What was otherwise a dull, dull, dull debate for the Ontario PC leadership erupted into an attack by former Toronto councillor Doug Ford on former MPP Christine Elliott Wednesday night, suggesting that each now considers the other the real threat.
Mr. Ford accused Ms. Elliott of a series of opportunistic flip-flops, supporting and then opposing the Liberal government's new sex-education curriculum, supporting and then opposing a carbon tax and opposing Kathleen Wynne's Liberal government then accepting the job of patient ombudsman from that same government.
"People want to know which Christine they're going to get," he declared, to hoots and applause from some in the audience.
"I don't have anything to apologize to you for," Ms. Elliott retorted, saying her positions were consistent and her appointment was based on merit.
Caroline Mulroney was more often than not silent during open debate, reminding viewers she is a newcomer to such forums, and to politics. Later, however, the businesswoman and lawyer also tussled with Mr. Ford, when Ms. Mulroney criticized him for not reporting abuses he claimed to have witnessed at nomination meetings.
"Caroline, I find it pretty rich for you to say this, a person who got parachuted" into her riding, Mr. Ford shot back, adding, "Maybe we should reopen her nomination."
Things generally deteriorated for a while, until Ms. Elliott reminded everyone "we all have to come together when this is all over." From this vantage point, that moment was typical. If there was one candidate on the stage who successfully projected the message, "I am ready to be premier," it was Ms. Elliott.
For much of the evening, the three leading candidates to become leader of the Progressive Conservative Party of Ontario were interested in protecting their flanks, suggesting a close race that will be won on the ground by the organization that does the best job of getting its supporters to vote, not on the airwaves.
With former leader Patrick Brown no longer in the running, the Tories are locked in a three-way race, with each candidate emphasizing their strengths: experience (Ms. Elliott), a fresh face (Ms. Mulroney) and good-old-boy populism (Mr. Ford). Polls show that the Liberals under Kathleen Wynne's are deeply unpopular, with the Tories having a good shot at winning the next election despite their disunity.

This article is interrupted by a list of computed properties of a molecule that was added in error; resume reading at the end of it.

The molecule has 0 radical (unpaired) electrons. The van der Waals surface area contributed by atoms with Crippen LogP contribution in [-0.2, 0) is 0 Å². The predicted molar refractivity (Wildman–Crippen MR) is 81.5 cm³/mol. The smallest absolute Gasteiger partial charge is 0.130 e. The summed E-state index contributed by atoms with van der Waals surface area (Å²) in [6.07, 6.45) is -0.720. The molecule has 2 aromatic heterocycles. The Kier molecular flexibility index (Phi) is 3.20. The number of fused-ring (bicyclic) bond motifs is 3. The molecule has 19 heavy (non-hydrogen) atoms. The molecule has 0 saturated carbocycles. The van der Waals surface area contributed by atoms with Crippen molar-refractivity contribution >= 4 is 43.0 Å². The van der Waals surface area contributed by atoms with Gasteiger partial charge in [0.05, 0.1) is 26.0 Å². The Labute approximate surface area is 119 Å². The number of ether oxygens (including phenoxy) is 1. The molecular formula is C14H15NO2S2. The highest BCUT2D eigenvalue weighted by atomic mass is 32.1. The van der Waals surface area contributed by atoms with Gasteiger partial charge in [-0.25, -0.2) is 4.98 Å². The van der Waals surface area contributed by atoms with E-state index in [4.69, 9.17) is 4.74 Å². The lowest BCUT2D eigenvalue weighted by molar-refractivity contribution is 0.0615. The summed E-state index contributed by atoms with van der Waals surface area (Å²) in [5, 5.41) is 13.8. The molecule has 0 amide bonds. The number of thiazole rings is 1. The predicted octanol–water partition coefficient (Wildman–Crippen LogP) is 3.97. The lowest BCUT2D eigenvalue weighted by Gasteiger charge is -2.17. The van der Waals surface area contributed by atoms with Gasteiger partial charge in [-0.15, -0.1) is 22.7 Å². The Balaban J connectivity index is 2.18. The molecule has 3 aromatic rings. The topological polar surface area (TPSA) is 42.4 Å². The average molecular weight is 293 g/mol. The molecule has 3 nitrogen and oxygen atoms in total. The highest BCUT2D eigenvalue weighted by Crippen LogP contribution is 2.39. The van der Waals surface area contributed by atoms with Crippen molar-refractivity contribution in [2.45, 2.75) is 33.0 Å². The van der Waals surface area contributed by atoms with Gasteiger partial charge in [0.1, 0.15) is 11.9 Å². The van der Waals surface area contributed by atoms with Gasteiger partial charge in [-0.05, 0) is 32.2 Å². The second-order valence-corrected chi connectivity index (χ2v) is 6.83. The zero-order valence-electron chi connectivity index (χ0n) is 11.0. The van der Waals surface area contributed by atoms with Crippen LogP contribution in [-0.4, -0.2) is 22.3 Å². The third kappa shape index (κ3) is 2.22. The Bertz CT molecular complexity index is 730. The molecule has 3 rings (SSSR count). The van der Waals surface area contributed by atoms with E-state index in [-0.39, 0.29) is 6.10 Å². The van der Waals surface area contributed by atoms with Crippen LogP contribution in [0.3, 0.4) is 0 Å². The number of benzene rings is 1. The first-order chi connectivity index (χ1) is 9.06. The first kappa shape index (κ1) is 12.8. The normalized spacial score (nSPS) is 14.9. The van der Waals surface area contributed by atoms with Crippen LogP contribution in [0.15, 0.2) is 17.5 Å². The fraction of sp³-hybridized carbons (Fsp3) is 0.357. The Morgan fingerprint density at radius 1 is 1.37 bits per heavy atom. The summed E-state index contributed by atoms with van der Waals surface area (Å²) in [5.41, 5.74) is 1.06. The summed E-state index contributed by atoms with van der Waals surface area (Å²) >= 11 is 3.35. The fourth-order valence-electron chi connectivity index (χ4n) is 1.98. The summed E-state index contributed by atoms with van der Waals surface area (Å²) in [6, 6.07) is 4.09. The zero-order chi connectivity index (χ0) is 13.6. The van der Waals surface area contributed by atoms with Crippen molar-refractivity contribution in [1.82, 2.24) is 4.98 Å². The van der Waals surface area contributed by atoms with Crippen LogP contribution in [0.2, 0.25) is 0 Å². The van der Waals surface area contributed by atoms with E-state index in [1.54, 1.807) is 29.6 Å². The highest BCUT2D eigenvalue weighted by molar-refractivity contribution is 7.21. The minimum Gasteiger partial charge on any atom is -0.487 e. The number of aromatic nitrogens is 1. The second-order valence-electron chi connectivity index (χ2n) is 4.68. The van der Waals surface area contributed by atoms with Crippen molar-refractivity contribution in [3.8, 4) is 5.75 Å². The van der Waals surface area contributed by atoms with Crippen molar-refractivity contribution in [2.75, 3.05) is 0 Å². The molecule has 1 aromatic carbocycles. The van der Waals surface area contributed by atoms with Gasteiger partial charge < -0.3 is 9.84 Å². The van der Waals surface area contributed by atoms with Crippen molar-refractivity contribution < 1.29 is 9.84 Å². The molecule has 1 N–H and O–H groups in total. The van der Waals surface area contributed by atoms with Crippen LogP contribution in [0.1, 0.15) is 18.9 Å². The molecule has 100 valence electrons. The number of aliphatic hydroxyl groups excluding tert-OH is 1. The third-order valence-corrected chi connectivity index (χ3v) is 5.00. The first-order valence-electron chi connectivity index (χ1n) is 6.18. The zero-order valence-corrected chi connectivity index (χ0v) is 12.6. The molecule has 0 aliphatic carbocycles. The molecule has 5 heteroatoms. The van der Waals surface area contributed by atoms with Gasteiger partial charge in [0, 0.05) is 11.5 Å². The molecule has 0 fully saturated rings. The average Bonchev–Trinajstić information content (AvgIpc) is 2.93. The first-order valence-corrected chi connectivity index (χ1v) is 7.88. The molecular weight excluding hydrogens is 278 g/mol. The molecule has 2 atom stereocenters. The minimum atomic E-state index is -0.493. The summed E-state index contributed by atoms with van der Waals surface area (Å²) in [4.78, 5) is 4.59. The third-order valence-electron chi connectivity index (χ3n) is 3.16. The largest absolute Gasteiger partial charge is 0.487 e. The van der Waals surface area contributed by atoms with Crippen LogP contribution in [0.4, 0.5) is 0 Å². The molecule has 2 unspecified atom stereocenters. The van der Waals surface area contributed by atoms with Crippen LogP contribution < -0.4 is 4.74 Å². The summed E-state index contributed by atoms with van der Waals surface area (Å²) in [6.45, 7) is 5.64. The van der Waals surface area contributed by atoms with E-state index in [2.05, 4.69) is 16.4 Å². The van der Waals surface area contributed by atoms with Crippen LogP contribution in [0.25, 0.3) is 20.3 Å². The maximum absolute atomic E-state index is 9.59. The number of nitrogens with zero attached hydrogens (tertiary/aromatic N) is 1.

Much of the debate was dominated by Tanya Granic Allen, a social-conservative activist who is a marginal candidate in reality, but who at times acted like a hostile moderator (Althia Raj of Huffington Post was the actual moderator), relentlessly cross-examining the other candidates on her pet issues: changing the province's sex-education curriculum and confronting what she believes is a culture of corruption within the party leadership.
As her tirades dragged on, one began to suspect the other candidates were willing to allow Ms. Allen to dominate the debate, if only to run out the clock.
People who place the environment high on their list of priorities should steer clear of this party. All the candidates repeated their vow not to implement a carbon tax, which had been in the party platform under Mr. Brown, without explaining how they would replace the missing billions it would have provided, other than to cut mythical "waste." Mr. Ford was at least colourful in his evasions, vowing "to sanitize Queen's Park from top to bottom."
There are conflicting indicators of how well the three major candidates are doing. The Mulroney campaign has raised $780,000 – a substantial sum given that the race is a month old – and attendance has been high at some campaign events.
But a Mainstreet poll released Wednesday showed Mr. Ford and Ms. Elliott essentially tied in support, with Ms. Mulroney well back. That poll, however, should be handled gingerly. Mainstreet notoriously misforecast the Calgary mayoral race last year. Polling of party members can be especially difficult, given that we don't know who and how many will actually register and then vote. In any case, the candidate with the most second-choice support is likely to prevail.
This contest is going to boil down to which operation is able to persuade its supporters to cast an online ballot before voting ends March 8. Even with the occasional dust-up, Wednesday's debate probably changed little, even if it was occasionally fun to watch.